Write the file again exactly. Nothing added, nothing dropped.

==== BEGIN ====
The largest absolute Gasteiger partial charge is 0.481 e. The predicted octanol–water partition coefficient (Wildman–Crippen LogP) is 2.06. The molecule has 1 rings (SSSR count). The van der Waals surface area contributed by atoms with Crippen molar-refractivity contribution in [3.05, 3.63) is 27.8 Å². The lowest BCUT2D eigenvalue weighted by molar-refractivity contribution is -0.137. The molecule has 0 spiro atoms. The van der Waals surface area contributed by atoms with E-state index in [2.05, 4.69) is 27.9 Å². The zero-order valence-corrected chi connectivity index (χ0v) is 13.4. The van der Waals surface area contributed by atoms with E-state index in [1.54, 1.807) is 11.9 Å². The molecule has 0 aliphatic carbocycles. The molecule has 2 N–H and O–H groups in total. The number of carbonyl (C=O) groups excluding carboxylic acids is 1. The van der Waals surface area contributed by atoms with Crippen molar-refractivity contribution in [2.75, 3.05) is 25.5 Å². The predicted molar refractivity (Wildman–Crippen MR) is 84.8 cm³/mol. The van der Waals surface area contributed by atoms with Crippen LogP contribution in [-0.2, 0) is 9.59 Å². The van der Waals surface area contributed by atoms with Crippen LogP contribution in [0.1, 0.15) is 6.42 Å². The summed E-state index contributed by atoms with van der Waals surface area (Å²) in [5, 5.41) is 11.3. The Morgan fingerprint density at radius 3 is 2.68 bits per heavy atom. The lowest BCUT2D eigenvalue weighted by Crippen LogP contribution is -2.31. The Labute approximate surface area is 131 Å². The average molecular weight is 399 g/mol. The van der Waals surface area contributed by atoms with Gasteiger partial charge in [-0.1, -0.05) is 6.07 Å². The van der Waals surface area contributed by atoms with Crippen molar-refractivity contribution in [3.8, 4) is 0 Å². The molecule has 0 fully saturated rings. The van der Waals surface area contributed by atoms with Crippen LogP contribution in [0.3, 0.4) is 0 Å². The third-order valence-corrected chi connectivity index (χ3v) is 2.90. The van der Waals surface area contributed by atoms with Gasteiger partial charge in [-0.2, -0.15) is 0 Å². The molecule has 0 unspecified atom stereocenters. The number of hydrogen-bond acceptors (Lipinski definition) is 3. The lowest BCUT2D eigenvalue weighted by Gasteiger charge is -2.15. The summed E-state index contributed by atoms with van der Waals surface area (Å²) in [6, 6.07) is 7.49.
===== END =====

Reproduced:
The largest absolute Gasteiger partial charge is 0.481 e. The predicted octanol–water partition coefficient (Wildman–Crippen LogP) is 2.06. The molecule has 1 rings (SSSR count). The van der Waals surface area contributed by atoms with Crippen molar-refractivity contribution in [3.05, 3.63) is 27.8 Å². The lowest BCUT2D eigenvalue weighted by molar-refractivity contribution is -0.137. The molecule has 0 spiro atoms. The van der Waals surface area contributed by atoms with E-state index in [2.05, 4.69) is 27.9 Å². The zero-order valence-corrected chi connectivity index (χ0v) is 13.4. The van der Waals surface area contributed by atoms with E-state index in [1.54, 1.807) is 11.9 Å². The molecule has 0 aliphatic carbocycles. The molecule has 2 N–H and O–H groups in total. The number of carbonyl (C=O) groups excluding carboxylic acids is 1. The van der Waals surface area contributed by atoms with Crippen molar-refractivity contribution in [2.75, 3.05) is 25.5 Å². The predicted molar refractivity (Wildman–Crippen MR) is 84.8 cm³/mol. The van der Waals surface area contributed by atoms with Crippen LogP contribution in [-0.2, 0) is 9.59 Å². The van der Waals surface area contributed by atoms with Crippen LogP contribution in [0.1, 0.15) is 6.42 Å². The summed E-state index contributed by atoms with van der Waals surface area (Å²) in [5, 5.41) is 11.3. The Morgan fingerprint density at radius 3 is 2.68 bits per heavy atom. The lowest BCUT2D eigenvalue weighted by Crippen LogP contribution is -2.31. The Labute approximate surface area is 131 Å². The average molecular weight is 399 g/mol. The van der Waals surface area contributed by atoms with Gasteiger partial charge in [-0.1, -0.05) is 6.07 Å². The van der Waals surface area contributed by atoms with Crippen molar-refractivity contribution in [3.8, 4) is 0 Å². The molecule has 0 fully saturated rings. The van der Waals surface area contributed by atoms with Crippen LogP contribution in [0.3, 0.4) is 0 Å². The third-order valence-corrected chi connectivity index (χ3v) is 2.90. The van der Waals surface area contributed by atoms with Gasteiger partial charge in [-0.2, -0.15) is 0 Å². The molecule has 0 unspecified atom stereocenters. The number of hydrogen-bond acceptors (Lipinski definition) is 3. The lowest BCUT2D eigenvalue weighted by Gasteiger charge is -2.15. The summed E-state index contributed by atoms with van der Waals surface area (Å²) in [6, 6.07) is 7.49.